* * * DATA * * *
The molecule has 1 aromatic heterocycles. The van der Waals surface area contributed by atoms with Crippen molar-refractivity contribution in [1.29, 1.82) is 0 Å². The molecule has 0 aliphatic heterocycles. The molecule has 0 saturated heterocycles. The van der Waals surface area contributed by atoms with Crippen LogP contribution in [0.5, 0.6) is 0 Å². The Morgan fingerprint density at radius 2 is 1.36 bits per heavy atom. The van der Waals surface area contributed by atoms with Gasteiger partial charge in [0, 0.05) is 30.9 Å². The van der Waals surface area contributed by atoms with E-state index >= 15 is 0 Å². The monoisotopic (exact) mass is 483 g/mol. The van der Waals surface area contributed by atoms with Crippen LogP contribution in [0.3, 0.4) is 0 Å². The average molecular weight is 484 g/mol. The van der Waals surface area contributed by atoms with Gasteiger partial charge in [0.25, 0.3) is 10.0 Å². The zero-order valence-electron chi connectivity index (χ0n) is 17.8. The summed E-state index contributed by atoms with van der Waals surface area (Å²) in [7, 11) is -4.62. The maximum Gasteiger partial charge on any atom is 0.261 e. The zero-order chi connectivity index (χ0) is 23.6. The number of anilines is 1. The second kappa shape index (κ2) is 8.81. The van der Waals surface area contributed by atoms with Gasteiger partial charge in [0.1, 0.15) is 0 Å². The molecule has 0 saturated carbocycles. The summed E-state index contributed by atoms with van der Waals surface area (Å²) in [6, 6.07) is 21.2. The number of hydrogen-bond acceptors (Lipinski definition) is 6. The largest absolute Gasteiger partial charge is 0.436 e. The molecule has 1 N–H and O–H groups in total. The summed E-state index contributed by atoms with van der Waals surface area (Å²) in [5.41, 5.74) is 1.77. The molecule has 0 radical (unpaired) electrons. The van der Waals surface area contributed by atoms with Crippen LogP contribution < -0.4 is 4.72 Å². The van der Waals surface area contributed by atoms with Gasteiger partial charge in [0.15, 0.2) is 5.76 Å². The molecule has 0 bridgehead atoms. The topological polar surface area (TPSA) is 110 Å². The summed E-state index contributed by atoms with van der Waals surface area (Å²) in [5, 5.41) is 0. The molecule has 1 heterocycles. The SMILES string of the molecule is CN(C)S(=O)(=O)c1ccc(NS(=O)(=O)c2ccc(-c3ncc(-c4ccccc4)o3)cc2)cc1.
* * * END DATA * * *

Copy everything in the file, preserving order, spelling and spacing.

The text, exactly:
The molecule has 1 aromatic heterocycles. The van der Waals surface area contributed by atoms with Crippen molar-refractivity contribution in [1.29, 1.82) is 0 Å². The molecule has 0 aliphatic heterocycles. The molecule has 0 saturated heterocycles. The van der Waals surface area contributed by atoms with Crippen LogP contribution in [0.5, 0.6) is 0 Å². The Morgan fingerprint density at radius 2 is 1.36 bits per heavy atom. The van der Waals surface area contributed by atoms with Gasteiger partial charge in [0, 0.05) is 30.9 Å². The van der Waals surface area contributed by atoms with E-state index >= 15 is 0 Å². The monoisotopic (exact) mass is 483 g/mol. The van der Waals surface area contributed by atoms with Crippen LogP contribution in [0.3, 0.4) is 0 Å². The average molecular weight is 484 g/mol. The van der Waals surface area contributed by atoms with Gasteiger partial charge in [0.25, 0.3) is 10.0 Å². The zero-order valence-electron chi connectivity index (χ0n) is 17.8. The summed E-state index contributed by atoms with van der Waals surface area (Å²) in [7, 11) is -4.62. The maximum Gasteiger partial charge on any atom is 0.261 e. The zero-order chi connectivity index (χ0) is 23.6. The number of anilines is 1. The second kappa shape index (κ2) is 8.81. The van der Waals surface area contributed by atoms with Gasteiger partial charge in [0.1, 0.15) is 0 Å². The molecule has 0 saturated carbocycles. The summed E-state index contributed by atoms with van der Waals surface area (Å²) in [6, 6.07) is 21.2. The number of hydrogen-bond acceptors (Lipinski definition) is 6. The largest absolute Gasteiger partial charge is 0.436 e. The molecule has 1 N–H and O–H groups in total. The summed E-state index contributed by atoms with van der Waals surface area (Å²) in [5.41, 5.74) is 1.77. The molecule has 0 radical (unpaired) electrons. The van der Waals surface area contributed by atoms with Crippen LogP contribution < -0.4 is 4.72 Å². The van der Waals surface area contributed by atoms with Gasteiger partial charge in [0.15, 0.2) is 5.76 Å². The molecule has 0 bridgehead atoms. The topological polar surface area (TPSA) is 110 Å². The summed E-state index contributed by atoms with van der Waals surface area (Å²) in [5, 5.41) is 0. The molecule has 1 heterocycles. The SMILES string of the molecule is CN(C)S(=O)(=O)c1ccc(NS(=O)(=O)c2ccc(-c3ncc(-c4ccccc4)o3)cc2)cc1.